Bernardo M. Villegas
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The Filipino Family Post Pandemic (Part 2-3)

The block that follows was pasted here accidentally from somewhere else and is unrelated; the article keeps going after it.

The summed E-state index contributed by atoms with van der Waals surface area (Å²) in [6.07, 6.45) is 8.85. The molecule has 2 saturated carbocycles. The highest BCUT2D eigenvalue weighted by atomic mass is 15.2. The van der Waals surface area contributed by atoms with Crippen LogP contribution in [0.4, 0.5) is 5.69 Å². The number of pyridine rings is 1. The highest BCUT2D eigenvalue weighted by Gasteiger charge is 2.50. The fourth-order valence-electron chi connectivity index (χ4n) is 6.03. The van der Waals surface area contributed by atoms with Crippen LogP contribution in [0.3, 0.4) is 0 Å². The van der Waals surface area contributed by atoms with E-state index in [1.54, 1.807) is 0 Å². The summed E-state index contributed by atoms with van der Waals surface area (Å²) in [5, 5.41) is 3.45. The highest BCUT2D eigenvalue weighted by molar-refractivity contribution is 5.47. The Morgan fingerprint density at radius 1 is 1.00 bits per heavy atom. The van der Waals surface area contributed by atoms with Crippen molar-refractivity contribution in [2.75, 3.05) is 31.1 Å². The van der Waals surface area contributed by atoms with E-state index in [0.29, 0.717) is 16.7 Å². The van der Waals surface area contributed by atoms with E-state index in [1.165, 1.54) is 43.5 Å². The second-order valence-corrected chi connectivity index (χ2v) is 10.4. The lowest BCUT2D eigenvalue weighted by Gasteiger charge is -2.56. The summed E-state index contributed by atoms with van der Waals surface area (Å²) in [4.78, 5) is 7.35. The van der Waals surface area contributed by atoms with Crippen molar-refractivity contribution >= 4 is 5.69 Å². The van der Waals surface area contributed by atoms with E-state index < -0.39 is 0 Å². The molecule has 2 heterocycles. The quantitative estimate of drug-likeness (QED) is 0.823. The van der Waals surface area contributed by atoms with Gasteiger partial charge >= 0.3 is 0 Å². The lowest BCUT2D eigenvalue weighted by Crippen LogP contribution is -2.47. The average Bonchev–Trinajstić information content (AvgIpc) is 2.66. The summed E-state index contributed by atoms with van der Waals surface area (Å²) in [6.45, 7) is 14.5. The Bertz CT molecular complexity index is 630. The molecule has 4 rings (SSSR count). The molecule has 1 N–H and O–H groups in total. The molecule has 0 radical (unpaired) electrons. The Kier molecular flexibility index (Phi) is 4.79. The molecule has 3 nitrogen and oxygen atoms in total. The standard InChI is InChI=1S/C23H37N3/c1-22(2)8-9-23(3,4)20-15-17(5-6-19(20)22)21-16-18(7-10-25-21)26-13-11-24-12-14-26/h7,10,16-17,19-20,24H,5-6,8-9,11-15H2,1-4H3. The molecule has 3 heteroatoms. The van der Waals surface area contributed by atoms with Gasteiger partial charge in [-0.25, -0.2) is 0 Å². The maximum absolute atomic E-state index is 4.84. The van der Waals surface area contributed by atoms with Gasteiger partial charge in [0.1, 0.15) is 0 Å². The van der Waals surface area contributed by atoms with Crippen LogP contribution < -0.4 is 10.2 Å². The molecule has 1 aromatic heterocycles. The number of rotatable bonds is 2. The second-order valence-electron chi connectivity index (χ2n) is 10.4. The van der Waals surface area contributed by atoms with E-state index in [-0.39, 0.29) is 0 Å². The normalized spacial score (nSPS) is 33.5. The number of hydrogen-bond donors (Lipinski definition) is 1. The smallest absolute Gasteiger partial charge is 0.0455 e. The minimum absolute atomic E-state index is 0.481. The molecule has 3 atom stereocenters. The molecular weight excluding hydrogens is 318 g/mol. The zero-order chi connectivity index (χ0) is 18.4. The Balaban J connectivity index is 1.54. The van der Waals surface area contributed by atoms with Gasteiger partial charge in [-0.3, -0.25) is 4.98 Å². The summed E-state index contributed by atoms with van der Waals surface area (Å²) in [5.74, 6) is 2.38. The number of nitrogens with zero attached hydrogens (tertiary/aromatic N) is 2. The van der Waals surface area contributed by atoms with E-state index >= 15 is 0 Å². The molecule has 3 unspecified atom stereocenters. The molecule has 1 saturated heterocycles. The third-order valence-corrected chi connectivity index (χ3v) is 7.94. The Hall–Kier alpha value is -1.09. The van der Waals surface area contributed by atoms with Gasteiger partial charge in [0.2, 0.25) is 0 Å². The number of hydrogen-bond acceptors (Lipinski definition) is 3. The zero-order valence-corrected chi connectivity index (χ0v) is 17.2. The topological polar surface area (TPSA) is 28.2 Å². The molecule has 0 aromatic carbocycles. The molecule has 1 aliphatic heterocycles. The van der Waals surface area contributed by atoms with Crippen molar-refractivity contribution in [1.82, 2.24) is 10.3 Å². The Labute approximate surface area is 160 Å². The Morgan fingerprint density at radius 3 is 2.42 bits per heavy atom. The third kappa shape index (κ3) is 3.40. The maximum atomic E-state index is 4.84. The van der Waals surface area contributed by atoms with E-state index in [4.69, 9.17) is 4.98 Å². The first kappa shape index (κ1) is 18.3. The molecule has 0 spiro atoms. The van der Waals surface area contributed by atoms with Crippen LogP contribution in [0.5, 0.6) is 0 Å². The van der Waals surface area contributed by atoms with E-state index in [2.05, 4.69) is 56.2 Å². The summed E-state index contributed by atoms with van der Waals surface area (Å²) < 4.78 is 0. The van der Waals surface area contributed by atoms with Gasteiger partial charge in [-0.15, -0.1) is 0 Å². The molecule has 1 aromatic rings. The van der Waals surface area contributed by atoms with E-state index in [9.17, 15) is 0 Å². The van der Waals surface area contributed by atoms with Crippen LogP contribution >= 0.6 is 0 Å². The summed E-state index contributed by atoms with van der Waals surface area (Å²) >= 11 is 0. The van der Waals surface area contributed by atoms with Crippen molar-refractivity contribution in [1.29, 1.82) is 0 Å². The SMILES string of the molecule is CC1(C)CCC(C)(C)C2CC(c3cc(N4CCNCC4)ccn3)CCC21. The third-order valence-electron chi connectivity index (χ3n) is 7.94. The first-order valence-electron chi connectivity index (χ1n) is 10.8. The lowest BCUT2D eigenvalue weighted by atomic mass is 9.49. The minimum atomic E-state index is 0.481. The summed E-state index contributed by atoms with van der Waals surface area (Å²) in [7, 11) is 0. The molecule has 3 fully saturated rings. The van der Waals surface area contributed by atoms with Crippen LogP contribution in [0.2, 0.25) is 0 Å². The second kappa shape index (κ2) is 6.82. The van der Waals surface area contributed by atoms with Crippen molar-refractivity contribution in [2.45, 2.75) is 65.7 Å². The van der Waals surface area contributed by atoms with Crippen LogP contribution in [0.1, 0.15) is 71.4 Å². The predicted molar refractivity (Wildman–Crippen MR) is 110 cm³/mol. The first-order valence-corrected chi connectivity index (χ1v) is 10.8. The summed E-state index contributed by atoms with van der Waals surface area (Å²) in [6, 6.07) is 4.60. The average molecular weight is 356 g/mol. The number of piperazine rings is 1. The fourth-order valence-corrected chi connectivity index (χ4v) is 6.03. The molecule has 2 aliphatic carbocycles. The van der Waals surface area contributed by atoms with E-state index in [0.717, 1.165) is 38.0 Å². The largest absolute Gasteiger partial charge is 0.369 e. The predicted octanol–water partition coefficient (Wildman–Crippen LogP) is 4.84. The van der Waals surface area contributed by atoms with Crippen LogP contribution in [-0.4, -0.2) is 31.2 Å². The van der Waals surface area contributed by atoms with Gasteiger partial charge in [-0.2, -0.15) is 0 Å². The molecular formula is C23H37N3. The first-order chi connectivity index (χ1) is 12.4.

For all of 2020 and most of 2021, the average middle-income Filipino family will have to tighten their belts as the Philippines is expected to experience a deep recession which could see the Gross Domestic Product of the country taking a dip of anywhere from 3 to 5 percent for the whole year of 2020.  The worst hit region will be Metro Manila (the National Capital Region) and some provinces in Central Luzon and CALABARZON that have had the longest and strictest lockdowns, together with Metro Cebu.  Fortunately, there are provinces and regions that will not be as badly hit.  In fact, for the last five years, even before the pandemic, the NCR has been one of the slowest growing regions.  Regions outside of Metro Manila like Central Luzon, Southern Luzon, Bicol, Northern Luzon and provinces like Davao and Iloilo have grown much faster.  The pandemic has widened the gap in growth rates between NCR and these other regions, especially those that are more agricultural since agriculture has still been growing, albeit at a minimal rate of 1 to 2 percent.  One implication of this phenomenon is that families in the Metro Manila area are well advised to listen to the advice of the Government that is advocating a “balik probinsiya” (go back to the countryside) policy.  The first move of people in the heart of Metro Manila could be towards the provinces of Batangas, Quezon, and Rizal where there are emerging semi-urban communities and employment opportunities, not only in high-value agriculture (vegetables, fruits, livestock) but also in construction and services (education, domestic tourism, IT-BPO). Another equally attractive region for relocation of both employment and residence would be Central Luzon, especially the so-called Pampanga Triangle consisting of Angeles, San Fernando and Clark.  With all the new infrastructures whose construction is ongoing or planned (such as the railroad from Clark to Manila), Central Luzon will be a bustling metropolis in no time soon.